Very Beginning Knitter--Confused

:thinking: :oops:

Hi! My name is Jamie; I’m a university student in Pennsylvania (US).

I am just learning how to knit. I am new to the point that I am not even sure what terms to use to describe my problems. But, I think that I describe it OK below.

By new, I mean that I learned how to do a slip knot onto my needle two days ago, and yesterday I got my very first “row” of stitches onto the needle. Aka, I have my pretty golden orange needle, which has a number 8 on the silver round end. This needle now has a series of twenty navy blue loops around it which I believe are correct stitches. Based on the videos on the website, I have done “Double Cast-On,” aka “Long-Tail Cast-On,” aka “Continental Cast-On.”

Now… I have no idea what to do. I have tried to look at other videos, but there are so many and don’t know where to go. Also, in the videos, the knitter already seems to have a few rows. I just have yarn stitched, or cast onto, or whatever, my needle. Nothing more, nothing less.

I am trying to use some books, too. They recommend a knit stitch. My one book, to be precise, says: “Lesson 2: Knit stitch (k).”

I’m sorry for being so confusing. I may just post again in a bit, but hopefully, someone can at least point me to the proper video.

I have joined some knitting groups in my area, but none of them meet for about a week, and I am incredibly eager to learn something on my own.

Thank you all for your patience!!!


A “cast on” stitch is basically a fountation… a way to get loops onto the needles. From there you will knit!

I would look under basic techniques at a “knit” stitch. You will need to watch either continential or english style. Both have same result… just a different style.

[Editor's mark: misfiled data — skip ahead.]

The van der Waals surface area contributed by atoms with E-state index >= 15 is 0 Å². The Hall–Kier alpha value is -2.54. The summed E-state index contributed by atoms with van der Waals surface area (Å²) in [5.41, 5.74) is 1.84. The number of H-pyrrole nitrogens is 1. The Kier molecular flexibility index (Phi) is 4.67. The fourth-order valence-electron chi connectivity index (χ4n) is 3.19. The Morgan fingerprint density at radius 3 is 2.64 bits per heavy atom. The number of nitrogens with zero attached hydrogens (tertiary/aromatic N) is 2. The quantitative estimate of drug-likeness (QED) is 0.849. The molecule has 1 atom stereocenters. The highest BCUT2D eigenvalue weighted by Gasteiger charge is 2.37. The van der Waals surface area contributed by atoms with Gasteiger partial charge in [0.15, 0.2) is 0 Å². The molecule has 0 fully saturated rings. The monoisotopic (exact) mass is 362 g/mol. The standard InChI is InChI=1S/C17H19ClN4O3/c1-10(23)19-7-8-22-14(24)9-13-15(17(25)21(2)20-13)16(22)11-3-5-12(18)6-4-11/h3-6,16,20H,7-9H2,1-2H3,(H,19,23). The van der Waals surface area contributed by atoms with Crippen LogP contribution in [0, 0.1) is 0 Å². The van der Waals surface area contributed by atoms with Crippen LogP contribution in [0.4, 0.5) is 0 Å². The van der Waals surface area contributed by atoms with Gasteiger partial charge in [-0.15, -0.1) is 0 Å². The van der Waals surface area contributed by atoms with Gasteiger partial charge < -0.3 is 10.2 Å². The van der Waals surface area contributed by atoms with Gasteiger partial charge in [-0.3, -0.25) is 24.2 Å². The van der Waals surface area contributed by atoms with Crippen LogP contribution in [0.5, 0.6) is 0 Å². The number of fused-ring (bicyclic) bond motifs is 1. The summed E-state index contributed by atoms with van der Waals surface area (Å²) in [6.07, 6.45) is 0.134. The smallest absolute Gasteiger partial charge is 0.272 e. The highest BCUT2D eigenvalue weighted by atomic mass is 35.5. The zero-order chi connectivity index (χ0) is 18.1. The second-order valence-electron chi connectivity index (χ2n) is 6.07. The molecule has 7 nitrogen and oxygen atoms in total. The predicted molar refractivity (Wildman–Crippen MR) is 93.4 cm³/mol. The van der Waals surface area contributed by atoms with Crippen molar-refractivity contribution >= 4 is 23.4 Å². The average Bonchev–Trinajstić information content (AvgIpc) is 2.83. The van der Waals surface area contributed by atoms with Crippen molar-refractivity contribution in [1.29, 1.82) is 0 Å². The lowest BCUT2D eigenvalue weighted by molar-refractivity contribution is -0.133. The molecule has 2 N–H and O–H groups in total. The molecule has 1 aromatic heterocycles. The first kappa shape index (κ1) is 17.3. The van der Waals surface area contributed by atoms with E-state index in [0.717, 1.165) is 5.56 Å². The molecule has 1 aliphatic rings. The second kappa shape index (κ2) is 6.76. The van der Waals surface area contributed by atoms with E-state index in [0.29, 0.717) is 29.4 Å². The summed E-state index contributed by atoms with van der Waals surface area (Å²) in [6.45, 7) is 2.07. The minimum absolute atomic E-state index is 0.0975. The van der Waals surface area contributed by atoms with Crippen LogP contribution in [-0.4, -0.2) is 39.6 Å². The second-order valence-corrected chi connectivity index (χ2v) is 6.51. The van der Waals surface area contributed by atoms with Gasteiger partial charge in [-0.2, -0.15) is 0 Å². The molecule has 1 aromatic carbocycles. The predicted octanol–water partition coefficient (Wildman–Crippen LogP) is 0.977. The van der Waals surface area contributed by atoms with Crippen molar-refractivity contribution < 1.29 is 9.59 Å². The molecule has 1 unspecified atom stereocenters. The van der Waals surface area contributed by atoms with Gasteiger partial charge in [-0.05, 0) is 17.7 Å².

After you have mastered that work on “purl”.

Oh! Hi there and welcome to knitting and to the site!!! :cheering:

Thank you. Which of those two would you recommend that I start with, though? I tend to be a very literal person, and am afraid of picking the “wrong” one, or one that will end up making knitting more difficult for myself in the long run.


Honestly… I would learn Continental! I just swiched from English to continental and I LOVE it! I think it is easier and (eventually!) faster!

Hi Jamie,

Welcome! This is a very friendly place, with lots of new knitters. I’d check out Amy’s videos first. They’re in the basic techniques section on this site.

I like English myself (probably because that was how I was taught), but I’m working on learning continental knitting for two color work - a few steps down the road for you.

Watch the video a few times, then try a few stitches along with Amy. If you have any questions we’re here for you! :thumbsup:



Why thank you! I think that I will use continental, then. Actually, that probably makes a lot of sense, since I think I used contintental cast on.

Another silly question, if you please… I am at work, and don’t have sound. I’m watching the continental knitting video, and can’t tell if she is holding the tail in her left hand or not. If that’s not the tail, where do I put it? :frowning: My tail is about six inches too long.

Should I cut it off? Just make more cast ons (is that a word) until it’s shorter?


I am surprised ANYONE has written back so quickly.

I’m not sure what’s gotten into me, but I am so excited and really want to do this.


I can’t tell from the video (of Amy?) …

On my cast on, I have… well, this: I have my needle. On one side of the needle is a ridge, almost, of yarn. It almost looks like a neat little braid running along the needle.

On the other side is just single loops wrapped around the needle.

^ ^ ^ ^ ^ ^ loops
------------------ needle
************* braidy-type ridge

So now… which side shuld I be trying to make my stitches on? On the simple loops, or on the tight little braidy side?


Hi Jamie,

Amy’s holding the working yarn in her left hand. The tail just hangs there until you’re done with the object, then gets woven in on the wrong side of the knitting.

I wouldn’t cut the tail any shorter than 4 " at this point. If you’re making an object that’s going to be seamed up like a sweater at the sides, you can sometimes leaving an intentionally loooong tail, and use it to sew the side seams.

Good luck!


Make your new stitches on the loops.